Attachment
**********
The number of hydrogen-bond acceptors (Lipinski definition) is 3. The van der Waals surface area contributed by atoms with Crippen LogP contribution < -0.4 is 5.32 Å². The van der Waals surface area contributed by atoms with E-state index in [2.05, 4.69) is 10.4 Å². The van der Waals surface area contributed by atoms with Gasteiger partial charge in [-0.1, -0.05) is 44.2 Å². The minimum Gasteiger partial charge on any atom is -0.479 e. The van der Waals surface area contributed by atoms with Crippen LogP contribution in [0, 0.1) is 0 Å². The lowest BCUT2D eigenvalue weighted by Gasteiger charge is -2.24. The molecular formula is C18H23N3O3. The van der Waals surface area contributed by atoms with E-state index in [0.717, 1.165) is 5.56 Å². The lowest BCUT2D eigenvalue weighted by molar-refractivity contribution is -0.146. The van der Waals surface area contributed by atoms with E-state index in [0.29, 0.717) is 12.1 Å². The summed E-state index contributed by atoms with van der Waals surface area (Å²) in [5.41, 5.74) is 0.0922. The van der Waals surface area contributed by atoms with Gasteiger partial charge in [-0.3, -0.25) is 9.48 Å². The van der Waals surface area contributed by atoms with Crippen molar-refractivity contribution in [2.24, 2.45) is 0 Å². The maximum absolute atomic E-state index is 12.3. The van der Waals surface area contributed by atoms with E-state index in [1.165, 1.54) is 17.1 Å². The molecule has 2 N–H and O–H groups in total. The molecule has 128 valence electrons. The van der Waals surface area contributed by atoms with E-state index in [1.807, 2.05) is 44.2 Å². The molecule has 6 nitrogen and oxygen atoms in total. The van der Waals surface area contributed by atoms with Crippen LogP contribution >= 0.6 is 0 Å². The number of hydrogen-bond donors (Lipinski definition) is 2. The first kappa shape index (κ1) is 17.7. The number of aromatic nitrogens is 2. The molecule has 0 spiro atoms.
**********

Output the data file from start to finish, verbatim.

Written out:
The number of hydrogen-bond acceptors (Lipinski definition) is 3. The van der Waals surface area contributed by atoms with Crippen LogP contribution < -0.4 is 5.32 Å². The van der Waals surface area contributed by atoms with E-state index in [2.05, 4.69) is 10.4 Å². The van der Waals surface area contributed by atoms with Gasteiger partial charge in [-0.1, -0.05) is 44.2 Å². The minimum Gasteiger partial charge on any atom is -0.479 e. The van der Waals surface area contributed by atoms with Crippen LogP contribution in [0, 0.1) is 0 Å². The lowest BCUT2D eigenvalue weighted by Gasteiger charge is -2.24. The molecular formula is C18H23N3O3. The van der Waals surface area contributed by atoms with E-state index in [0.717, 1.165) is 5.56 Å². The lowest BCUT2D eigenvalue weighted by molar-refractivity contribution is -0.146. The van der Waals surface area contributed by atoms with E-state index in [0.29, 0.717) is 12.1 Å². The summed E-state index contributed by atoms with van der Waals surface area (Å²) in [5.41, 5.74) is 0.0922. The van der Waals surface area contributed by atoms with Gasteiger partial charge in [-0.3, -0.25) is 9.48 Å². The van der Waals surface area contributed by atoms with Crippen molar-refractivity contribution in [2.24, 2.45) is 0 Å². The maximum absolute atomic E-state index is 12.3. The van der Waals surface area contributed by atoms with E-state index in [1.165, 1.54) is 17.1 Å². The molecule has 2 N–H and O–H groups in total. The molecule has 128 valence electrons. The van der Waals surface area contributed by atoms with E-state index in [1.807, 2.05) is 44.2 Å². The molecule has 6 nitrogen and oxygen atoms in total. The van der Waals surface area contributed by atoms with Crippen LogP contribution >= 0.6 is 0 Å². The number of hydrogen-bond donors (Lipinski definition) is 2. The first kappa shape index (κ1) is 17.7. The number of aromatic nitrogens is 2. The molecule has 0 spiro atoms.